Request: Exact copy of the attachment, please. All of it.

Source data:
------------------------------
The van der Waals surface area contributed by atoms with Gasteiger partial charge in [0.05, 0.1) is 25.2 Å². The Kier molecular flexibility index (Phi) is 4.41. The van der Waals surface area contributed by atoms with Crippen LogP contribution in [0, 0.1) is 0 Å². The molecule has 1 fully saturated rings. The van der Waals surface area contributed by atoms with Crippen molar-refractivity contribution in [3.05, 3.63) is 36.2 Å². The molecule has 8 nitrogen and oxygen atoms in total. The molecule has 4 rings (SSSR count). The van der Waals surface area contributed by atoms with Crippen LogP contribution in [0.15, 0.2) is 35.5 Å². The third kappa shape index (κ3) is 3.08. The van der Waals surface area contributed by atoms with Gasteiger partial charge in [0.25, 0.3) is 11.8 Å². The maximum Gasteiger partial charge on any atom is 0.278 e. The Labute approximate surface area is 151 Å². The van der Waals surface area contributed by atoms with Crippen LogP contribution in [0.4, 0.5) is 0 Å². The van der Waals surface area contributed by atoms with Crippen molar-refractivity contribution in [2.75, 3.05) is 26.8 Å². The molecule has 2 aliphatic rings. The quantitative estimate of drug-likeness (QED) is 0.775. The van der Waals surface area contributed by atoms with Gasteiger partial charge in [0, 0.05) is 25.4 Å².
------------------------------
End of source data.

The van der Waals surface area contributed by atoms with Gasteiger partial charge in [0.05, 0.1) is 25.2 Å². The Kier molecular flexibility index (Phi) is 4.41. The van der Waals surface area contributed by atoms with Crippen LogP contribution in [0, 0.1) is 0 Å². The molecule has 1 fully saturated rings. The van der Waals surface area contributed by atoms with Crippen molar-refractivity contribution in [3.05, 3.63) is 36.2 Å². The molecule has 8 nitrogen and oxygen atoms in total. The molecule has 4 rings (SSSR count). The van der Waals surface area contributed by atoms with Crippen LogP contribution in [0.15, 0.2) is 35.5 Å². The third kappa shape index (κ3) is 3.08. The van der Waals surface area contributed by atoms with Gasteiger partial charge in [0.25, 0.3) is 11.8 Å². The maximum Gasteiger partial charge on any atom is 0.278 e. The Labute approximate surface area is 151 Å². The van der Waals surface area contributed by atoms with Crippen LogP contribution in [0.4, 0.5) is 0 Å². The van der Waals surface area contributed by atoms with Crippen molar-refractivity contribution in [2.75, 3.05) is 26.8 Å². The molecule has 2 aliphatic rings. The quantitative estimate of drug-likeness (QED) is 0.775. The van der Waals surface area contributed by atoms with Gasteiger partial charge in [0, 0.05) is 25.4 Å².